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Photon Interactions. When a photon beam enters matter, it undergoes an interaction at random and is removed from the beam. Photon Interactions. Photon Interactions. Notes l is the average distance a photon travels before interacting

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## Photon Interactions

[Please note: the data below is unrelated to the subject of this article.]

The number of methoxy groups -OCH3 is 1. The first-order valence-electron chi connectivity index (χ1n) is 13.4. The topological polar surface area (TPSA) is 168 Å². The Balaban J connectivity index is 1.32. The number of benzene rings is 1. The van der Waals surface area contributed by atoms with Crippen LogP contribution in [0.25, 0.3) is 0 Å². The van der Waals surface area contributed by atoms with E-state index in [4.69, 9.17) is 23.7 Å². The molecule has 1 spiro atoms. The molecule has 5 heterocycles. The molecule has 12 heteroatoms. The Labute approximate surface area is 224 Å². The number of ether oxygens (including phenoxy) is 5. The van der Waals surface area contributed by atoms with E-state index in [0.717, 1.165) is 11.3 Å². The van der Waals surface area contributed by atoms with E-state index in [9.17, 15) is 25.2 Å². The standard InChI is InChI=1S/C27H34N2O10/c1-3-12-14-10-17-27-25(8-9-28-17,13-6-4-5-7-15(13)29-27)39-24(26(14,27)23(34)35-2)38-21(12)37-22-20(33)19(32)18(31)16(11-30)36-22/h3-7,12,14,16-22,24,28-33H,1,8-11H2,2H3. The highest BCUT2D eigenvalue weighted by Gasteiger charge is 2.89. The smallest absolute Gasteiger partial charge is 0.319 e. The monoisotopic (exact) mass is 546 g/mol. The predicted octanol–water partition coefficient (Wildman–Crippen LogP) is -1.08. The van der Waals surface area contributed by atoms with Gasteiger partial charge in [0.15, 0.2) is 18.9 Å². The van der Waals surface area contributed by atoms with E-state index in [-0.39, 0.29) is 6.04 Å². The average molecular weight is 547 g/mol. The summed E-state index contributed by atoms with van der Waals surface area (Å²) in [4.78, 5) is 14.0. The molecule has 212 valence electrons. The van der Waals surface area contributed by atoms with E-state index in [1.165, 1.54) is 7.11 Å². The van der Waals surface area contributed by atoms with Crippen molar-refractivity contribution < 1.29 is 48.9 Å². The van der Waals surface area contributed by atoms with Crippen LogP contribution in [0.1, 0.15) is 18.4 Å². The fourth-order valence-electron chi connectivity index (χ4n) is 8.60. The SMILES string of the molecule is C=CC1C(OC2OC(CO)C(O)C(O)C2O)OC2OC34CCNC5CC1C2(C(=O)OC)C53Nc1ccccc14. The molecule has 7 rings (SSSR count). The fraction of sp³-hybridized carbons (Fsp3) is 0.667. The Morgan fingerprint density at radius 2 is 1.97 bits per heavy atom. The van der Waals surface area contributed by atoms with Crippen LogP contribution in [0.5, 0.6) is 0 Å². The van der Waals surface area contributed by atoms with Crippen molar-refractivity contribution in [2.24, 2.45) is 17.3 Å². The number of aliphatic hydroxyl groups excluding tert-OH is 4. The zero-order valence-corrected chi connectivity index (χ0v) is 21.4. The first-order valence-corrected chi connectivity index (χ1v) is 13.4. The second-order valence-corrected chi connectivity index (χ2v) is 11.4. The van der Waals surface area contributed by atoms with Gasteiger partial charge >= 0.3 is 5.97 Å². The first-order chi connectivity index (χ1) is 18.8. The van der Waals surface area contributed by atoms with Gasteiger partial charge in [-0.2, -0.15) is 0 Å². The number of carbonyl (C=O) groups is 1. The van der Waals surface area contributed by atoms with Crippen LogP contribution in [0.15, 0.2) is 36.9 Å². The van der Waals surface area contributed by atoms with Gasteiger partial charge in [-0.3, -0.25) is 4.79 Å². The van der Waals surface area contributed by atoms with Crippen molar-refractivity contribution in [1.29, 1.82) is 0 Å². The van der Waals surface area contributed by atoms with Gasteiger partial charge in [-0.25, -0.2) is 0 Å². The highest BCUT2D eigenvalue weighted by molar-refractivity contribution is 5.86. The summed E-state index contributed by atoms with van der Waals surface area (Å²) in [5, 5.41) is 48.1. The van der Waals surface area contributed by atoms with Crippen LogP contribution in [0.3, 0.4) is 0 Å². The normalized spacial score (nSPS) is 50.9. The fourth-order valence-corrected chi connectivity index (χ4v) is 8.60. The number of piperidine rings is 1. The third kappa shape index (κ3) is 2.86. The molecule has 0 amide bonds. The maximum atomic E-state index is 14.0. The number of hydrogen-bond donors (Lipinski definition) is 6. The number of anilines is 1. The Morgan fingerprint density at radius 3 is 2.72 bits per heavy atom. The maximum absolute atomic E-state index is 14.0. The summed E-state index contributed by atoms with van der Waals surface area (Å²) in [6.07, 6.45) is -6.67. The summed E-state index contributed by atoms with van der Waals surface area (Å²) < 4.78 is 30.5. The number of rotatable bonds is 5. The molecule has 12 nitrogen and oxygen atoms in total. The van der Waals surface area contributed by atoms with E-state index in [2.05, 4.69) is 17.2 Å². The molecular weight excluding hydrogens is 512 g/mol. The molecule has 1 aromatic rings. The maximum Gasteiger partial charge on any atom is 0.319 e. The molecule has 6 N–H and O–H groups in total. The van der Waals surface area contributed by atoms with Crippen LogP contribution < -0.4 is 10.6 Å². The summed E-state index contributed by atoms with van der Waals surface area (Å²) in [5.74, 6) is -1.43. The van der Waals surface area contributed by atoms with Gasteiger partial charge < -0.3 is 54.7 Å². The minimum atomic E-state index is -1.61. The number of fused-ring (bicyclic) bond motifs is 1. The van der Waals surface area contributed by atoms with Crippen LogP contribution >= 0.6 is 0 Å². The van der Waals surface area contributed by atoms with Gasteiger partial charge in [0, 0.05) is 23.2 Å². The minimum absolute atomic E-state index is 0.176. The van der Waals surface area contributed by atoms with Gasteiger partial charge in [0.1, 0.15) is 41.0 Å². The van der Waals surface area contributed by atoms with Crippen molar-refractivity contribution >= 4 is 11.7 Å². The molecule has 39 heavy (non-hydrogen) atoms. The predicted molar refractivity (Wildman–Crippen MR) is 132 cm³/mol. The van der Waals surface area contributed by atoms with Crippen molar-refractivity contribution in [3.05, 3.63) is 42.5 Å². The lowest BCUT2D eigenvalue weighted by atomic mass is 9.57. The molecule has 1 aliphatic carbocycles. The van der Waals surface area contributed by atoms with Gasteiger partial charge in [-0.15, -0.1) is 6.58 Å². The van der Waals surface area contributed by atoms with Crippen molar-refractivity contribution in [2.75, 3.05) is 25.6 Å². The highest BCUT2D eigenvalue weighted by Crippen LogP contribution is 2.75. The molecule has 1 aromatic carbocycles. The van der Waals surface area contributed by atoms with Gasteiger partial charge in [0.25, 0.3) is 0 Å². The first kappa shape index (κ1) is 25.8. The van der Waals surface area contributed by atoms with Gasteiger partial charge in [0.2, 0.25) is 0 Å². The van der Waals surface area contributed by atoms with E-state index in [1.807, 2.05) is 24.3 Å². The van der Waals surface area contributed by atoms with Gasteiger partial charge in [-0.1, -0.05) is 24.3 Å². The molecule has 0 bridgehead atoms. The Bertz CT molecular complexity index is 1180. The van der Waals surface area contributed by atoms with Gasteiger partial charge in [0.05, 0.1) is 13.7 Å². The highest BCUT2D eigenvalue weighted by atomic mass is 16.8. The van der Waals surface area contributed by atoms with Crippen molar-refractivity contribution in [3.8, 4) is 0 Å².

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**Photon Interactions**• When a photon beam enters matter, it undergoes an interaction at random and is removed from the beam**Photon Interactions**• Notes • l is the average distance a photon travels before interacting • l is also the distance where the intensity drops by a factor of 1/e = 37% • For medical applications, HVL is frequently used • Half Value Layer • Thickness needed to reduce the intensity by ½ • Gives an indirect measure of the photon energies of a beam (under the conditions of a narrow-beam geometry) • In shielding calculations, you will see TVL used a lot**Photon Interactions**• What is a cross section? • What is the relation of m to the cross section s for the physical process?**Cross Section**• Consider scattering from a hard sphere • What would you expect the cross section to be? α θ α R b α**Cross Section**• The units of cross section are barns • 1 barn (b) = 10-28m2 = 10-24cm2 • The units are area. One can think of the cross section as the effective target area for collisions. We sometimes take σ=πr2**Cross Section**• One can find the scattering rate by**Cross Section**• For students working at collider accelerators**Photon Interactions**• In increasing order of energy the relevant photon interaction processes are • Photoelectric effect • Rayleigh scattering • Compton scattering • Photonuclear absorption • Pair production**Photon Interactions**• Relative importance of the photoelectric effect, Compton scattering, and pair production versus energy and atomic number Z**Photoelectric Effect**• An approximate expression for the photoelectric effect cross section is • What’s important is that the photoelectric effect is important • For high Z materials • At low energies (say < 0.1 MeV)**Photoelectric Effect**• More detailed calculations show**Photon Interactions**• Typical photon cross sections**Photoelectric Effect**• The energy of the (photo)electron is • Binding energies for some of the heavier elements are shown on the next page • Recall from the Bohr model, the binding energies go as**Photoelectric Effect**• The energy spectrum looks like • This is because at these photon/electron energies the electron is almost always absorbed in a short distance • As are any x-rays emitted from the ionized atom**Photoelectric Effect and X-rays**• PE proportionality to Z5 makes diagnostic x-ray imaging possible • Photon attenuation in • Air – negligible • Bone – significant (Ca) • Soft tissue (muscle e.g.) – similar to water • Fat – less than water • Lungs – weak (density) • Organs (soft tissue) can be differentiated by the use of barium (abdomen) and iodine (urography, angiography)**Photoelectric Effect and X-rays**• Typical diagnostic x-ray spectrum • 1 anode, 2 window, 3 additional filters**Photon Interactions**• Sometimes easy to loose sight of real thickness of material involved**Photon Interactions**• X-ray contrast depends on differing attenuation lengths**Photoelectric Effect**• Related to kerma (Kinetic Energy Released in Mass Absorption) and absorbed dose is the fraction of energy transferred to the photoelectron • As we learned in a previous lecture, removal of an inner atomic electron is followed by x-ray fluorescence and/or the ejection of Auger electrons • The latter will contribute to kerma and absorbed dose**Photoelectric Effect**• Thus a better approximation of the energy transferred to the photoelectron is • We can then define e.g.**Photoelectric Effect**• Fluorescence yield Y for K shell**Cross Section**• dΩ=dA/r2=sinθdθdφ**Cross Section**• If a particle arrives with an impact parameter between b and b+db, it will emerge with a scattering angle between θ and θ+dθ • If a particle arrives within an area of dσ, it will emerge into a solid angle dΩ**Cross Section**• From the figure on slide 7 we see • This is the relation between b and θ for hard sphere scattering**Cross Section**• We have • And the proportionality constant dσ/dΩ is called the differential cross section**Cross Section**• Then we have • And for the hard sphere example**Cross Section**• Finally • This is just as we expect • The cross section formalism developed here is the same for any type of scattering (Coulomb, nuclear, …) • Except in QM, the scattering is not deterministic**Cross Section**• We have • And the proportionality constant dσ/dΩ is called the differential cross section • The total cross section σ is just

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